Sharing Hope


Ileana Rodriguez, 26, has a personal connection as a volunteer for Texas Organ Sharing Alliance (TOSA), the organization that provides organ donation and recovery services for the Rio Grande Valley. “I thank God every day for organ donation,” she said.
At 13 years old, Ileana was diagnosed with acute renal failure.
“My kidneys died and no one knows why,” she said. Devastated by the news, she went on to receive treatment through dialysis for a year, making it hard for her to live a normal life as a teenager.
“It was one of the hardest times in my life … not knowing when I would be better and not knowing why I got sick was really hard for a 13-year-old,” Rodriguez said. “Being a kid I felt like my life was over and I was very scared. And being on dialysis made me feel like my life was limited to a machine.”
With tears in her eyes, she shares her mother’s inspirational decision of being a living donor to provide a kidney for her.
“I was very blessed by that,” Rodriguez said. “I finished high school, traveled, and experienced things I didn’t think would be possible.” While the kidney was a blessing for the family, it sadly only functioned for seven years. Once she was about to start college, Ileana was in need of another kidney. At a loss, she felt like her life might be coming to an end.
But surprisingly, only after two weeks of being on the waiting list for a kidney, she received her second lifesaving transplant from a registered donor. “Which is a miracle!” Rodriguez said, especially since currently there are over 116,000 people of all ages on the national waiting list for a kidney.
“My donor, she was 19 years old when she gave me the gift of life again,” Rodriguez said. “She gave me the opportunity to be here today and live life to the fullest. Every day I remember that I am here because of the decisions that [organ donors] make to choose to give the gift of life once they are no longer here. She is my hero.”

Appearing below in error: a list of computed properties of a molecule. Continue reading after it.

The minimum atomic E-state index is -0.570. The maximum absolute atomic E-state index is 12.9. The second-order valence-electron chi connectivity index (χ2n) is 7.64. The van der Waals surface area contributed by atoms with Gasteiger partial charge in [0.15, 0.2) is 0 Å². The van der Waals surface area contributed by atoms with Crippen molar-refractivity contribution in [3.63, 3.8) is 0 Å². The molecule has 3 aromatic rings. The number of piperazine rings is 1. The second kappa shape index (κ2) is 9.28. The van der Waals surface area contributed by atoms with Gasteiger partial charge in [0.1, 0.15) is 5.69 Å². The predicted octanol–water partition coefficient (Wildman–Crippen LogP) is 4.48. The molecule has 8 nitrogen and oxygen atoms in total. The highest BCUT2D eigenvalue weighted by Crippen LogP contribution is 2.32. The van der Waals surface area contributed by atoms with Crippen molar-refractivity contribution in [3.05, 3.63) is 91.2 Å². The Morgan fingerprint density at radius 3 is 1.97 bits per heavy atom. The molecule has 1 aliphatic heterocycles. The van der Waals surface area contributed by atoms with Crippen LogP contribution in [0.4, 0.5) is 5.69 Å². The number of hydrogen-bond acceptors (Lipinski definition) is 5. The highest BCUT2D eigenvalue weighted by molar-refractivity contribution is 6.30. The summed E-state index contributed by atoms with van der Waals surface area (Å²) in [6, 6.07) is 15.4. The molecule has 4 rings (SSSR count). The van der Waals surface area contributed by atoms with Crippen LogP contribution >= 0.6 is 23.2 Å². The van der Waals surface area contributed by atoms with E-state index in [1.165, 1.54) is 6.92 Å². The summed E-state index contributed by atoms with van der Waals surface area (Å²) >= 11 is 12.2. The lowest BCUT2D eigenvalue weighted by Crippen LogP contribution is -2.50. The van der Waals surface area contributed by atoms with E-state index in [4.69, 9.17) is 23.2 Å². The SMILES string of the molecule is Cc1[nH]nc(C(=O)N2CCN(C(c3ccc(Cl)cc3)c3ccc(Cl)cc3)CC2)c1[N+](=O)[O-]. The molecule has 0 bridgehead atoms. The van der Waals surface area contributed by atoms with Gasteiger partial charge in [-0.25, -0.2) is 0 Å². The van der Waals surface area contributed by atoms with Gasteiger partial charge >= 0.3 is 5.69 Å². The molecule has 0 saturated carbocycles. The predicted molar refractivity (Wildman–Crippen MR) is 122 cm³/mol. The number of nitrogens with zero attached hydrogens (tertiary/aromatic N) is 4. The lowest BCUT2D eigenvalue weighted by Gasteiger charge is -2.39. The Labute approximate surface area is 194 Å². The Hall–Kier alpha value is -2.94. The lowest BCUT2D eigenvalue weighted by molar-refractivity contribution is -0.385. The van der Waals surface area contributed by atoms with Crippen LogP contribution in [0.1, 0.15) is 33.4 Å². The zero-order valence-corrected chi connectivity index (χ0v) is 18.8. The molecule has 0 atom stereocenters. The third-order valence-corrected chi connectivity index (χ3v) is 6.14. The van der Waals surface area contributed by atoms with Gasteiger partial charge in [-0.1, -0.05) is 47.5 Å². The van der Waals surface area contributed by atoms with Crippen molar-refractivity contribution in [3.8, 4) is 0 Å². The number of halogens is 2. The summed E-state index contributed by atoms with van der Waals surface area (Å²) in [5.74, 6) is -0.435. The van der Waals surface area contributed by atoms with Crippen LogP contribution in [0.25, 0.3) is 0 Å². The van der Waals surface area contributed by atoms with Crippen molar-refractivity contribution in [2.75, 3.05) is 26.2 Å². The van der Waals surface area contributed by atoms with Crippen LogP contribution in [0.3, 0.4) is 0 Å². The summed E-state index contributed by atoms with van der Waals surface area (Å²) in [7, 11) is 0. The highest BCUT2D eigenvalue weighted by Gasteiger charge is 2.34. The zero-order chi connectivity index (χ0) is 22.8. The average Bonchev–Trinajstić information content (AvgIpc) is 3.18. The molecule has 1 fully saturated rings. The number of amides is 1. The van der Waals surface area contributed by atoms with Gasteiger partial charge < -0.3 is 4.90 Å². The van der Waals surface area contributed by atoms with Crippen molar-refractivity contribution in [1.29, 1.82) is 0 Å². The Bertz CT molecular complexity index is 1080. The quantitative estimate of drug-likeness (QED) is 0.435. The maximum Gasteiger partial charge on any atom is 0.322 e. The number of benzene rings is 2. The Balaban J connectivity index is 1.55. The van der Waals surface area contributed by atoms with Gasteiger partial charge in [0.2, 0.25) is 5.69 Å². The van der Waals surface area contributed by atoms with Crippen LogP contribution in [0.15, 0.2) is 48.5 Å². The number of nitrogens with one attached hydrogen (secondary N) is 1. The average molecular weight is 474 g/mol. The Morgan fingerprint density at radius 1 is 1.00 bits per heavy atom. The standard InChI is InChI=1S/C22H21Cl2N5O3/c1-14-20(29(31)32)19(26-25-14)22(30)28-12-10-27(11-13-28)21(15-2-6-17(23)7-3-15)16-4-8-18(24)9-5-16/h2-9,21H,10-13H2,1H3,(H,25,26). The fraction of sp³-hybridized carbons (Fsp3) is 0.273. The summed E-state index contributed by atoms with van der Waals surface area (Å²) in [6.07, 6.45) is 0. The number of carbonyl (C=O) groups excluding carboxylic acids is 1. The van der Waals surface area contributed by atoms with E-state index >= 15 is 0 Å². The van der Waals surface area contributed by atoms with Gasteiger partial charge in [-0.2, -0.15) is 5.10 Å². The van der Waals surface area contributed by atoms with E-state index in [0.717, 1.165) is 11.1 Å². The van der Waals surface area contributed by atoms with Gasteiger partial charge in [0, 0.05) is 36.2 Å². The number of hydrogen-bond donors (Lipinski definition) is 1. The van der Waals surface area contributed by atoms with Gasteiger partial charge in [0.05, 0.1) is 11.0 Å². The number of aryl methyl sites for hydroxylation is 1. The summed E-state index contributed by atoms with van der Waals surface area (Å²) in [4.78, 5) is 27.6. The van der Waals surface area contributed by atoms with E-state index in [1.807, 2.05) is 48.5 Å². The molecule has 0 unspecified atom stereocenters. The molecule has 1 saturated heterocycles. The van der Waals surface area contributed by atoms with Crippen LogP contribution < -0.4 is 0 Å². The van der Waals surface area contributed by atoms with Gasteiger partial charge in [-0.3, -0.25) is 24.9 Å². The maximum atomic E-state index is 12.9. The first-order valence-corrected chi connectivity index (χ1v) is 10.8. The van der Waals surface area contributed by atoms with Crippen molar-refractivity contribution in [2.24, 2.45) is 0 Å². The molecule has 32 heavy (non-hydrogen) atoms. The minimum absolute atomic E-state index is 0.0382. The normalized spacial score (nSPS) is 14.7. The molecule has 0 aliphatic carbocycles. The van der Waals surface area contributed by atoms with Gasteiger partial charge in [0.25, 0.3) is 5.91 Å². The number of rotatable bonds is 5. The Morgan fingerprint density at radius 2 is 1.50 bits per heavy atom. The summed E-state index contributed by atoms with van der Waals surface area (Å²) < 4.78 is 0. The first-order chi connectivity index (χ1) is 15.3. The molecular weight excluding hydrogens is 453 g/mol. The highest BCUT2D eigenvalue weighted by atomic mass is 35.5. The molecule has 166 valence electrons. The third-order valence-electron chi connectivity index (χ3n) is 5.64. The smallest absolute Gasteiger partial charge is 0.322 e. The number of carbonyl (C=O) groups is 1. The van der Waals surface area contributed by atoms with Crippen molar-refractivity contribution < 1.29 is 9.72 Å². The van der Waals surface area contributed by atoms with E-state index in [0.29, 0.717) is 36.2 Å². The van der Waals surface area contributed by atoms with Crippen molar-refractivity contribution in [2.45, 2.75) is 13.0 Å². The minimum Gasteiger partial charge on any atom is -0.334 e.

Every day, 20 people die because there is no donor for them. Some patients, especially some who are waiting for a kidney, could wait for several years, meaning they are on dialysis for that long.
“Our mission is to save lives through organ donation,” said Edwina Garza, communications coordinator for Texas Organ Sharing Alliance. “Everyone has the possibility to be a lifesaving hero through organ, eye, and tissue donation. There’s no age limit or health concerns that [people] have to worry about.” By registering, you can save eight lives as an organ donor and potentially 75 others with tissue donation.
“It’s the best gift to give, the gift of life,” Garza said. “Minorities make up more than half of the national transplant waiting list, but when it comes to giving, unfortunately none of us are signing up. We’re saying no to donation, even though we are the ones in need. We need to be the ones saying yes to donation.”
The United States Department of Labor states that 80 percent of the time, women are making the major medical decisions affecting their family. “We want to empower women to realize the power they have to save lives by registering to be an organ donor,” Garza said. In that vein, TOSA will be unveiling a 2017 campaign called “We Have the Power,” inspired by Rosie the Riveter.
For any information on organ, eye, and tissue donation or to see inspiring organ recipient testimonials, please visit
To sign up to be an organ donor, please visit, the official registry for organ, eye, and tissue donors.